A group of unidentified anarchists who are known only as Blanks terrorize the city's central computer systems.





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Episode cast overview, first billed only:
Peter Crook ...
Virginia Kiser ...
Elizabeth Gorcey ...
Arrested Blank


A group of unidentified anarchists who are known only as Blanks terrorize the city's central computer systems.

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Comedy | Sci-Fi


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Release Date:

5 May 1987 (USA)  »

Company Credits

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Technical Specs


Sound Mix:


Aspect Ratio:

1.33 : 1
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Did You Know?


Janie Crane: Without regular picture transmissions, thousands are swarming the streets, desperately buying black-market tapes from video vendors.
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References Casablanca (1942) See more »

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User Reviews

Nifty episode
28 September 2010 | by (The Last New Jersey Drive-In on the Left) – See all my reviews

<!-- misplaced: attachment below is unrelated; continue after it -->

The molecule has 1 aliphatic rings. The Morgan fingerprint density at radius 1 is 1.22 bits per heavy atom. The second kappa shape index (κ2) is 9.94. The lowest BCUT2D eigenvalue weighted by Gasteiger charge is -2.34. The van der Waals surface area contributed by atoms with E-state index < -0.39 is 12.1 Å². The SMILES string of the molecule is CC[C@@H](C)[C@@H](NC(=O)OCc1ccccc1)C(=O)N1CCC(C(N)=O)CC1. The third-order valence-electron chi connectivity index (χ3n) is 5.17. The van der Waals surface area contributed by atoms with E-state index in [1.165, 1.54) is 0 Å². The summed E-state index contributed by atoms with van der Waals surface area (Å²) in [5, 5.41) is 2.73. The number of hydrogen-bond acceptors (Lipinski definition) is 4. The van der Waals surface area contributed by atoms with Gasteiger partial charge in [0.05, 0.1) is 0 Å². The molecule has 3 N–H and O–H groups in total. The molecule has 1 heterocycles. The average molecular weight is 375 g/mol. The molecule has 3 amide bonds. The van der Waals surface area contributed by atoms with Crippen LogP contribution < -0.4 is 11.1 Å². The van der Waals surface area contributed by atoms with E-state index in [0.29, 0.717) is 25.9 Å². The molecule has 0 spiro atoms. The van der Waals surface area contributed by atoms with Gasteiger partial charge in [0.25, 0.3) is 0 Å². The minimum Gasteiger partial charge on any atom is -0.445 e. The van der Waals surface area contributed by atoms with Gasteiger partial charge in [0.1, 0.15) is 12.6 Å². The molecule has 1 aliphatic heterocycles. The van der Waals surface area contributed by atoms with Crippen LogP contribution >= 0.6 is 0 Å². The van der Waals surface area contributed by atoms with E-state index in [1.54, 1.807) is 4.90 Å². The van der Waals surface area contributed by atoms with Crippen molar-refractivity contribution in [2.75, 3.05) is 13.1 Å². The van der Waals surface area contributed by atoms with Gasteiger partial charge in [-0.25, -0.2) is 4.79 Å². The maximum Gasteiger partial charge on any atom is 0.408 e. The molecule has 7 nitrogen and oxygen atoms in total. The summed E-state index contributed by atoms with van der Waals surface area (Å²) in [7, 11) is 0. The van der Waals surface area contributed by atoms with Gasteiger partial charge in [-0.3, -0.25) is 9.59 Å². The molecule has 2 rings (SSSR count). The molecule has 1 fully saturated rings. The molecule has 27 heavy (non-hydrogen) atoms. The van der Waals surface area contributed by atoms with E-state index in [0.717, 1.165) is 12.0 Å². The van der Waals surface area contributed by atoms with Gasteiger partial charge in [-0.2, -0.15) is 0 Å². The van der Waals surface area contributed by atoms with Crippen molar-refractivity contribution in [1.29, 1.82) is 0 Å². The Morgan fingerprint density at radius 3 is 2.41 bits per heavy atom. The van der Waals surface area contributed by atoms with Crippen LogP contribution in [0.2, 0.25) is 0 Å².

A group of anarchists known as Blanks threaten to destroy the city's central computer systems unless several of their wrongfully imprisoned members are released from jail. Edison Carter (bang-up work from Matt Frewer) and friends try to stop them by using Max as bait. Director Tommy Lee Wallace, working from a sharp and compelling script by Steve Roberts, relates the arresting story at a constant swift pace and builds plenty of gripping tension. Moreover, this episode has a pertinent message about the misuse of computers to brainwash the masses and how a technology dependent society can be totally brought to its knees if said technology was shut down. William Morgan Sheppard as jolly punk rebel Blank Reg and Concetta Tomei as Reg's sharp-tongued partner Blank Dominique are both in top form. Howard Sherman delivers a memorably sleazy performance as oily politician Peller. Lisa Niemi makes a welcome return appearance as intrepid field reporter Janie Crane. Peter Crook gives a spot-on portrayal of wily ace hacker Bruno. Paul Goldsmith's lively and stylish cinematography adds to the show's crackling vitality. Cory Lerios' brooding score also does the trick. As an added plus, we get some touching back information on teen computer whiz Bryce Lynch (affable Chris Young), who was taken away from his family and friends when he was sent to an elite computer school at age ten. And, as usual, Max's sarcastic comments are a complete hoot and a half.

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